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Our title speaks for itself: "The kingdom of heaven is like unto a merchant-man seeking goodly pearls, who when he had found one pearl of great price, went and sold all that he had and bought it ;” and it has been the design, in gathering together these seven gospel jewels, to esteem rather their brightness and their glory than attempt to consider valuable the slender string on which they have been hung.

It was our original intention to have acknowledged separately the obligations incurred to the various divines and poets from whose works quotations have been made ; but it was found that such a plan would have somewhat encumbered the text and rendered it less comprehensible to the youthful reader. In the event, therefore, of such acknowledgment being occasionally omitted, indulgence is claimed of those more erudite scholars to whom the extracts are already familiar.

It has been the endeavour of the compiler of this little book to avoid, as far as was compatible with his design, all points of doctrinal difference, and to guide the youthful mind to the contemplation of those great and eternal truths upon which depend our everlasting salvation, by a somewhat less dry and scholastic method than has hitherto been adopted. The life of Jesus is too sublime to be frittered into sectarian fragments. That life revealed no byeways of doctrine, but showed one path to the eternal kingdom. He taught, “ Love ye one another,” and “ Whoso doeth my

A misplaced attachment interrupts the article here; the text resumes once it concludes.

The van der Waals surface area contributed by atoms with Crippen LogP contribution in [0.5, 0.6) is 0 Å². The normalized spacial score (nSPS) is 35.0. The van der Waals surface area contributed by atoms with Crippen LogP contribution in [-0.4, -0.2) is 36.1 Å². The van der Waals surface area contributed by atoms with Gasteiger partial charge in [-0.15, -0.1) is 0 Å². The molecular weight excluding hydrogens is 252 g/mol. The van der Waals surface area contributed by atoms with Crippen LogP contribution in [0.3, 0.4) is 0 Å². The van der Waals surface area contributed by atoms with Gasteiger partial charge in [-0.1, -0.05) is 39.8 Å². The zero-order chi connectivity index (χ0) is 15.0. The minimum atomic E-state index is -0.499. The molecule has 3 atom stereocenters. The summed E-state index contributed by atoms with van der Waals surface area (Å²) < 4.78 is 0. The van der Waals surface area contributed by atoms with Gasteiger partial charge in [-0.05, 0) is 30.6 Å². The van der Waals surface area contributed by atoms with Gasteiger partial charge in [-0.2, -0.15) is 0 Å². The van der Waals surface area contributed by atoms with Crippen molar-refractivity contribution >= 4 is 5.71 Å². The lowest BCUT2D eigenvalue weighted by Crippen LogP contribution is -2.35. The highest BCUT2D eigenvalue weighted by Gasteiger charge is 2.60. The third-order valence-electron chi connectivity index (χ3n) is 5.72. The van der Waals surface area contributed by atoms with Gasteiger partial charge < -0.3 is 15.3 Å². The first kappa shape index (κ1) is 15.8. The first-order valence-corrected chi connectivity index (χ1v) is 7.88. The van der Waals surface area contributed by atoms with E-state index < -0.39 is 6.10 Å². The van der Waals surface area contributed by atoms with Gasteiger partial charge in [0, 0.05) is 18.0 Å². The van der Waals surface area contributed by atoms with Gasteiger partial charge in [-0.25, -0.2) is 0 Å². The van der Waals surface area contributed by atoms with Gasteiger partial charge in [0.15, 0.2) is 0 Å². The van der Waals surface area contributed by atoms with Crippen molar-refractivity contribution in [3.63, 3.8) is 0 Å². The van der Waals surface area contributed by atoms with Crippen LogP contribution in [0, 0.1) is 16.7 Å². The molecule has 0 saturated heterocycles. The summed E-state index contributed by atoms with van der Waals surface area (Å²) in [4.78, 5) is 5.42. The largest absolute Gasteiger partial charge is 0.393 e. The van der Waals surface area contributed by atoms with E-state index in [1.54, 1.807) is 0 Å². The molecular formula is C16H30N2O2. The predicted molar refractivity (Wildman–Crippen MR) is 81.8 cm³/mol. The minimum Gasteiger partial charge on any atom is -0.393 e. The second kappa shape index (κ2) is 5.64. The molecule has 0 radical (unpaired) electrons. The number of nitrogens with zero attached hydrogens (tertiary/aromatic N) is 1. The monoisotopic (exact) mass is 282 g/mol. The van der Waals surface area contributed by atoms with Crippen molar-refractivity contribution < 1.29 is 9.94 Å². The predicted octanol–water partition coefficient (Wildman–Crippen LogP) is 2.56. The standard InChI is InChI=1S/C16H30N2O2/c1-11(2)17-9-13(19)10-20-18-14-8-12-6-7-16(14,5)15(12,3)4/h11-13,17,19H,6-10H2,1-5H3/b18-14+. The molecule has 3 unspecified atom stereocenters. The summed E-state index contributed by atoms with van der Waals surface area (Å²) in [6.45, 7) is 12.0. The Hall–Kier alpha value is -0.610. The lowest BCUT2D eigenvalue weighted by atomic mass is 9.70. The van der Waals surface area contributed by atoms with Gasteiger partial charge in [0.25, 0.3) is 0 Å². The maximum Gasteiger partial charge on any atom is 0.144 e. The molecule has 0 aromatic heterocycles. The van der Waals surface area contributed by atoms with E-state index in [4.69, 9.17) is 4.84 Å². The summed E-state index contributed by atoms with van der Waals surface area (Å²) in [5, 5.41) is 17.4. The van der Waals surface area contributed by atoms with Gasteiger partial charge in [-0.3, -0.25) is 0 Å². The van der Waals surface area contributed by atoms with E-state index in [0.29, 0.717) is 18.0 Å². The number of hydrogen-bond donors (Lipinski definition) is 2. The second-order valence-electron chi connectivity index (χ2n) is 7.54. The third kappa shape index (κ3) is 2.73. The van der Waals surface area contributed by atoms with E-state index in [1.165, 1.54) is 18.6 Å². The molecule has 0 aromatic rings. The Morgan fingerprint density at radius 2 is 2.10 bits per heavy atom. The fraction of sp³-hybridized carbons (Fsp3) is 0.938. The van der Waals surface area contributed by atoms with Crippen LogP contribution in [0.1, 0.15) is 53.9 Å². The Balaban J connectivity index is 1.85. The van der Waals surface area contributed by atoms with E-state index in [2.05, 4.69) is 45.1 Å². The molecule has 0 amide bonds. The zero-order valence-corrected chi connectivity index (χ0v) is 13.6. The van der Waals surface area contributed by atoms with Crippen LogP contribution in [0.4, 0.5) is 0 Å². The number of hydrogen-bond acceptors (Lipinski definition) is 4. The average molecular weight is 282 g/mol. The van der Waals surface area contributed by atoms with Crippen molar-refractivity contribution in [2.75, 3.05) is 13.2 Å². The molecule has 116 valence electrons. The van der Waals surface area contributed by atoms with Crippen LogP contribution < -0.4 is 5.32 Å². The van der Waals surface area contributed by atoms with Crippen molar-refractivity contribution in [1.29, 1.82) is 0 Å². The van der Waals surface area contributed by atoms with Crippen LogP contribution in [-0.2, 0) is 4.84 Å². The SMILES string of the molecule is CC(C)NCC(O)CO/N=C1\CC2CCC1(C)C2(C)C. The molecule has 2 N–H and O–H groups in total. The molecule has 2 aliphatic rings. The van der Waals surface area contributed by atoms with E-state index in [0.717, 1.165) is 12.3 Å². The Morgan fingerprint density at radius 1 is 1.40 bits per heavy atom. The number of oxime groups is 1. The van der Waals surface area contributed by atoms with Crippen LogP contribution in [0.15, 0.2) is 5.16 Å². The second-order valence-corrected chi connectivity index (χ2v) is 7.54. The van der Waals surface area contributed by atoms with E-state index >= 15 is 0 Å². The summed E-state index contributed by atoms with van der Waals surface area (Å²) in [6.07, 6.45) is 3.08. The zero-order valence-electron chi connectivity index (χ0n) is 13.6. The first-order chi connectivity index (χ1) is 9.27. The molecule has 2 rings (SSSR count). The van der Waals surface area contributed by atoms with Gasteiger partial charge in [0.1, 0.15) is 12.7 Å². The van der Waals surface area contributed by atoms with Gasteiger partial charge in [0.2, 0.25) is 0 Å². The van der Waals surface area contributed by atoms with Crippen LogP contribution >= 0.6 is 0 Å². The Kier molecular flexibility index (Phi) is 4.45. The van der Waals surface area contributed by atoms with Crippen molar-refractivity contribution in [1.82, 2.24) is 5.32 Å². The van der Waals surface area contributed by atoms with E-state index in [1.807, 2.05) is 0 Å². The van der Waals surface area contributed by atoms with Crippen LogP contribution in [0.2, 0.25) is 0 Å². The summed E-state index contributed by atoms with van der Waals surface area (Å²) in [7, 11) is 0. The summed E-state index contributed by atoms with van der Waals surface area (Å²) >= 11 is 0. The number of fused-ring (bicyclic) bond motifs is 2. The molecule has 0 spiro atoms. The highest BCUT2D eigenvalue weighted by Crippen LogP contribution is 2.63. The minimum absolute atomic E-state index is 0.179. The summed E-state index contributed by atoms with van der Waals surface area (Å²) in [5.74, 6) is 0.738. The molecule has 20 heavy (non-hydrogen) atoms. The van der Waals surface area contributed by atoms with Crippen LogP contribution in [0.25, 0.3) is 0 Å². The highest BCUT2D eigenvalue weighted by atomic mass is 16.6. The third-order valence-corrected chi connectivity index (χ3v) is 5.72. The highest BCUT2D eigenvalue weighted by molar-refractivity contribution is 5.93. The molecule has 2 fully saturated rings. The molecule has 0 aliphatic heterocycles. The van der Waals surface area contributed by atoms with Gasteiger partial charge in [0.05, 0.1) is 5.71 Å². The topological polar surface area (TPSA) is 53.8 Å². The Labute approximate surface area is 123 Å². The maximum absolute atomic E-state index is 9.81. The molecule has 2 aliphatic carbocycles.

Father's will, his is the kingdom of heaven.” This was in part his mission. “He led a life--and such a life-of poverty and power, of meanness and grandeur, of contempt and glory, of contact with sinners and of perfect personal purity—a life the most erratic and the most heavenly-a life from which demons shrank in terror, round which men crowded in eager curiosity, and over which angels stooped in wonder and love --a life which gathered about the meek current of its benevolence the fiery chariots and fiery horses of all miraculous gifts and all divine energies. And having thus lived, he became purged as by fire to a death which seemed to have borrowed materials of terror from earth, heaven, and hell, to bow down along with its own burden upon his solitary head.'

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* Gilfillan's “ Bards of the Bible."

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